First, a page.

According to Nowak [17], the variable rate application has grown at a slower rate compared to other PF technologies. Sunding and Zilberman [29] state that there is a significant latency between the introduction of an innovative technology into the market and its widespread use by farmers, so its adoption is not immediate. Several types of barriers to the adoption and diffusion of technological innovations have been cited [30], some of which focused on VRT [13][14][15].
The first barrier is economic and can be attributed to the high initial costs and subsequent training and tool implementation costs that end-users should bear [31][32]. Indeed, studies identified larger operators as more willing to adopt VRT given their capacity to absorb costs [33][34]. However, researchers [1][26][35] also showed a positive association between farm profits and VRT adoption, also underlined possibilities to reduce costs (i.e., when adopting VRT together with soil mapping).
In addition to economic barriers, there remain socio-economic, organizational, institutional, behavioral barriers [36][37]. Innovation can be influenced by socio-economic factors such as the user’s age, education level, gender, and degree of information [38][39]. Younger, better-educated, more knowledgeable about the costs and benefits of PF, and more optimistic farmers were more likely to utilize VRT [16].
Furthermore, the business organization and work intensity could not be compatible with the application of new technologies [40]. Limits to VRTs adoption have been technical issues related to equipment and software, access to services, and lack of compatibility of equipment with existing farming operations [15][31].
The institutional context itself can influence these choices. Literature describes physical barriers related to the agroecological context in which the new technology might operate. In fact, different VRT adoption rates can be identified based on the different agro-meteorological characteristics of an area [15][41], as well as on the basis of the type of cultivation [33]. Cultural barriers (i.e., habits, consumer choices, market uncertainty) [42][43], as well as limited institutional support [44] have been identified. Subsidies, as well as more indirect interventions such as information support can lead to increased adoption of VRT [1][34]. For example, Evans et al. [14] confirmed the importance of economic incentives to motivate growers to move to higher levels of variable rate irrigation adoption.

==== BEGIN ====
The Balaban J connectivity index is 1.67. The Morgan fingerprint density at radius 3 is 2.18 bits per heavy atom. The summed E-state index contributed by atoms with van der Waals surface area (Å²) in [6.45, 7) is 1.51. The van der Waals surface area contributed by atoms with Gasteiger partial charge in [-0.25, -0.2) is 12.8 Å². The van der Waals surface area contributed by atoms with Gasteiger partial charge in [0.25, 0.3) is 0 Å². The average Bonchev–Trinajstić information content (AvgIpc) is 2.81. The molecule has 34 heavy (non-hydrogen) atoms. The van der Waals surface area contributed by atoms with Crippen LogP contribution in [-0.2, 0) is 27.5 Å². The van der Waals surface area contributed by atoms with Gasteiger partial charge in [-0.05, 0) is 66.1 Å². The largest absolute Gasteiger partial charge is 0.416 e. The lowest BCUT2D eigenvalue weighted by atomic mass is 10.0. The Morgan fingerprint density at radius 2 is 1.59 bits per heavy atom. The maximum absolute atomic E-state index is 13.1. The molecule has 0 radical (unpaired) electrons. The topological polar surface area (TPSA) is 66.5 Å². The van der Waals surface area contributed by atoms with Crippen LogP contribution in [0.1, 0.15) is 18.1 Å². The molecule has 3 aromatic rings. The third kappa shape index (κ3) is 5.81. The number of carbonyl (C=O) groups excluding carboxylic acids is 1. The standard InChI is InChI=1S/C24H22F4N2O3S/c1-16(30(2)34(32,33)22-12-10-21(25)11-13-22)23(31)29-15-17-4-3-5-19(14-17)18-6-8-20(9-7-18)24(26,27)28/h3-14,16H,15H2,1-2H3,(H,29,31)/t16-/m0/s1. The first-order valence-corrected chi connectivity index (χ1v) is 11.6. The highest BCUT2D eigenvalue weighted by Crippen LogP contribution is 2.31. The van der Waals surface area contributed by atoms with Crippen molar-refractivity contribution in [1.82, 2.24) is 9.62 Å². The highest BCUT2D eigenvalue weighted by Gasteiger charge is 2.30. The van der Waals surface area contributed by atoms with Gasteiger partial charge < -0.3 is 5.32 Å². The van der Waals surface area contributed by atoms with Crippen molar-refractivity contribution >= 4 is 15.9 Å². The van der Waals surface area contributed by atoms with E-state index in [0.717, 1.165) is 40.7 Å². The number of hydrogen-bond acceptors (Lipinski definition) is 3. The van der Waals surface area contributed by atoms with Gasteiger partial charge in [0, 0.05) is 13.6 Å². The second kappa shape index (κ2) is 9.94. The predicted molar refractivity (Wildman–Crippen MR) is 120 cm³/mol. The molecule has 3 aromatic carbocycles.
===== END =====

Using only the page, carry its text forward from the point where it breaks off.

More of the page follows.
Vecchio et al. [37][39] also describe barriers related to the cognitive sphere, emphasizing the importance of the farmer’s perception, which is now no longer linked only to risk appetite or the expected benefits of technologies. Indeed, it is with the term “perceived complexity” that these authors encapsulate the most influential barriers in the adoption process. Other authors recall how the farmer’s perception in fact produces a positive or negative attitude towards adoption [45], which is often shaped by the socio-economic characteristics of the individual [46] and the social systems in which the technology operates. In this sense, more research to understand group behavior and collective action is required [44][47].